1. Yesterday - Lennon & McCartney
2. You Can't Go Where the Roses Go - J. DeShannon
3. Our Love Has Gone - C.Andrews
4. Don't Make Promises - T.Hardin
5. In the Night Time - D.Leitch (Donovan)
6. This Little Bird - John D. Loudermilk
7. Ne Me Quitte Pas - Michel Legrand
8. Counting - Bob Lind
9. Reason to Believe - T.Hardin
10. Coquillages - Marcel Stellman
11. With You in My Mind - J. DeShannon
12. Young Girl Blues - D.Leitch (Donovan)
13. Good Guy - D.Leitch (Donovan)
14. I Have a Love - L. Bernstein, S.Sondheim
15. Hang on to a Dream - T.Hardin [Bonus]
16. Rosie, Rosie - Ray Davies [Bonus]
17. Monday, Monday - John Phillips [Bonus]

N.B: Some issues of this album have a different track list than the original Decca UK version of this album. In fact, there are many versions of this album. However, Tracks 1-14 on this post were on the original UK Decca 1967 mono pressing of the album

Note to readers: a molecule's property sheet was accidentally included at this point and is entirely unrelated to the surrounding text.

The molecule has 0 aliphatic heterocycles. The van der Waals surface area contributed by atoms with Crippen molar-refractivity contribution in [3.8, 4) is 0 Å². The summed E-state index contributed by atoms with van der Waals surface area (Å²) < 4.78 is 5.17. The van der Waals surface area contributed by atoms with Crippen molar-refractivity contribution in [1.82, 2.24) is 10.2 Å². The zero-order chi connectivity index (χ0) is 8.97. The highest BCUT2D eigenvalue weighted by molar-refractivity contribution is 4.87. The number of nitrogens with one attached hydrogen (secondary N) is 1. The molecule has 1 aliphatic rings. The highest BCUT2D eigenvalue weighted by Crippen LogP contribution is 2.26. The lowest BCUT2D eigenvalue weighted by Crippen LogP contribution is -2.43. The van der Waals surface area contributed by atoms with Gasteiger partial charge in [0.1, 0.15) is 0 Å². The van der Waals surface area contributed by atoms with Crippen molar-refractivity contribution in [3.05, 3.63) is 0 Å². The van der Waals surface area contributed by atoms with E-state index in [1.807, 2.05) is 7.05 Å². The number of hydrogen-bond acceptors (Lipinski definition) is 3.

Few stars of the '60s have reinvented themselves as successfully as Marianne Faithfull. Coaxed into a singing career by Rolling Stones manager Andrew Loog Oldham in 1964, she had a big hit in both Britain and the U.S. with her debut single, the Jagger/Richards composition "As Tears Go By" (which prefaced the Stones' own version by a full year). Considerably more successful in her native land than the States, she had a series of hits in the mid-'60s that set her high, fragile voice against delicate orchestral pop arrangements: "Summer Night," "This Little Bird," and Jackie DeShannon's "Come and Stay with Me." Not a songwriter at the outset of her career, she owes more of her fame as a '60s icon to her extraordinary beauty and her long-running romance with Mick Jagger, although she offered a taste of things to come with her compelling 1969 single "Sister Morphine," which she co-wrote (and which the Stones later released themselves on Sticky Fingers). In the '70s, Faithfull split up with Jagger, developed a serious drug habit, and recorded rarely, with generally dismal results. This occurred until late 1979, when she pulled off an astonishing comeback with Broken English. Displaying a croaking, cutting voice that had lowered a good octave since the mid-'60s, Faithfull had also begun to write much of her own material, and addressed sex and despair with wrenching realism. After allowing herself to be framed as a demure chanteuse by songwriters and arrangers throughout most of her career, Faithfull had found her own voice, and suddenly sounded more relevant and contemporary than most of the stars she had rubbed shoulders with in the '60s. Faithfull's recordings in the '80s and '90s were sporadic and erratic, but generally quite interesting; Strange Weather, a Hal Willner-produced 1987 collection of standards and contemporary compositions that spanned several decades for its sources, was her greatest triumph of the decade. In 1994, she published her self-titled autobiography; the biography As Tears Go By by Mark Hodkinson is an objective and thorough account of her life and times. Faithfull returned to recording in 2002 with Kissin' Time, an eclectic collection of songwriting collaborations with Beck, Damon Albarn, Billy Corgan, Jon Brion, and Jarvis Cocker, among others. In 2004, Before the Poison was released in the U.K., making its entrance into the U.S. market in early 2005. This album continued in the vein of its predecessor, with songwriting and production contributions from PJ Harvey, Nick Cave & the Bad Seeds, Brion, and Albarn, but with far more consistent results. Faithfull and Willner released Easy Come Easy Go in 2008, an all new collection of typically eclectic covers from the likes of Morrissey, the Decemberists, Billie Holiday, Black Rebel Motorcycle, and Dolly Parton. Faithfull and Willner re-teamed for 2011's Horses and High Heels, a collection of covers and originals recorded at the famed Piety Street studio in New Orleans. The album features the talents of local musicians including renowned guitarist John Porter, as well as cameos by Dr. John, Lou Reed, and Wayne Kramer. © Richie Unterberger © 2012 Rovi Corp | All Rights Reserved http://www.allmusic.com/artist/marianne-faithfull-mn0000651107